Tropical Rain Forest: A Political Ecology of Hegemonic Mythmaking

Our attachment to the tropical rain forest has grown over the past hundred years from a minority colonial pursuit to mainstream environmental obsession. The tropical rain forest has variously been assumed to be the world's most important repository of biological diversity and 'the lungs of the planet'. As Philip Stott shows in this magnificent monograph, neither claim has any basis in fact.

The Northern environmentalist conception of the tropical rain forest is far removed from the ecological realities of the places it purports to denote. Most of the 'million year old forest' to which environmentalists sentimentally refer turns out to have existed for less than 20,000 years. During the last ice age the tropics were colder and drier than today and probably more closely resembled the savanna grasslands of East Africa. Most of the abundant plants and insects of the so-called tropical rain forest are equally novel, having co-evolved with the trees.

Claims regarding the fragility of the ecosystems in tropical areas are similarly awry. Recent research suggests that a clear-cut area will return to forest with a similar level of biological diversity to the original within twenty years. Ironically, the mythical 'climax rain forest' would be a barren place: no new species would evolve because there would be no new environmental niches to be filled.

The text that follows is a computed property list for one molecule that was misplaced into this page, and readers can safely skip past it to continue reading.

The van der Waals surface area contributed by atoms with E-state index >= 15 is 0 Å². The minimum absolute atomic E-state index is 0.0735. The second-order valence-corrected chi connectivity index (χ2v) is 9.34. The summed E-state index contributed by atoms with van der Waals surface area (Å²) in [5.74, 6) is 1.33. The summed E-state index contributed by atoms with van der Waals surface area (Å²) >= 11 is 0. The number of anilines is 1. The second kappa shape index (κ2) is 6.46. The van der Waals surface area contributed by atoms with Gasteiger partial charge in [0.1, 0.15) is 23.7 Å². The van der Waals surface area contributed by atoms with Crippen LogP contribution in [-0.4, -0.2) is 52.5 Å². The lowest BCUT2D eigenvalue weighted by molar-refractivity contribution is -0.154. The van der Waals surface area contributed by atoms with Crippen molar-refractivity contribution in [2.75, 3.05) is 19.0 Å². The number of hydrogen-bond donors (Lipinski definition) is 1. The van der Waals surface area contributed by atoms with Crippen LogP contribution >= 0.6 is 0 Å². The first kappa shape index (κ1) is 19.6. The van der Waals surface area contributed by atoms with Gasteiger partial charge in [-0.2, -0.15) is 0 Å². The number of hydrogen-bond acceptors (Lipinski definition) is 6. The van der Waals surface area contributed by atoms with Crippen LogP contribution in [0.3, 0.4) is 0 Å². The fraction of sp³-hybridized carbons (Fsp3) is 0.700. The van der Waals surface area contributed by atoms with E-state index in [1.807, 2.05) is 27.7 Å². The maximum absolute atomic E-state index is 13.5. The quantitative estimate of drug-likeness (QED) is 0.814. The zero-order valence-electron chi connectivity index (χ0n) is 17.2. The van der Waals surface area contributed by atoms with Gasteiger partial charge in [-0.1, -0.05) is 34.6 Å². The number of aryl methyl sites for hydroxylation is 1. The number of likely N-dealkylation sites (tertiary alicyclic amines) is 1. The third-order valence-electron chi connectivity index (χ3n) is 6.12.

The myth of the tropical rain forest suits the purposes of Northern environmentalists, who are able to justify demands for restrictions on the conversion of 'virgin forest' to other uses. Yet the history of the world has been one of evolutionary change. If we attempt to maintain stasis, we risk limiting our ability to adapt to change when it inevitably comes. Calls for the tropical rain forest to be preserved are founded on the implied presumption that the people living in tropical regions are merely there to protect a western construct. This denigrates their rights and dehumanises them.

If people in developing countries are to escape from the mire of poverty in which so many continue to live, it is essential that they have secure rights of tenure and are free to do with their land what they will. Some may make mistakes, some may fail in their attempts to manage the land, but many will be successful and those successes will be emulated. Through a process of experimentation -- trial, error and emulation -- people will come to learn how best to manage the land. The environment will then be managed in ways that are best for humanity as a whole, not according to the whims of a minority of eco-imperialists. Giving rights to people, not to the environment, is not only best for the people, but is also best for the environment.

Philip Stott, Professor of Biogeography at the School of Oriental and African Studies, Univers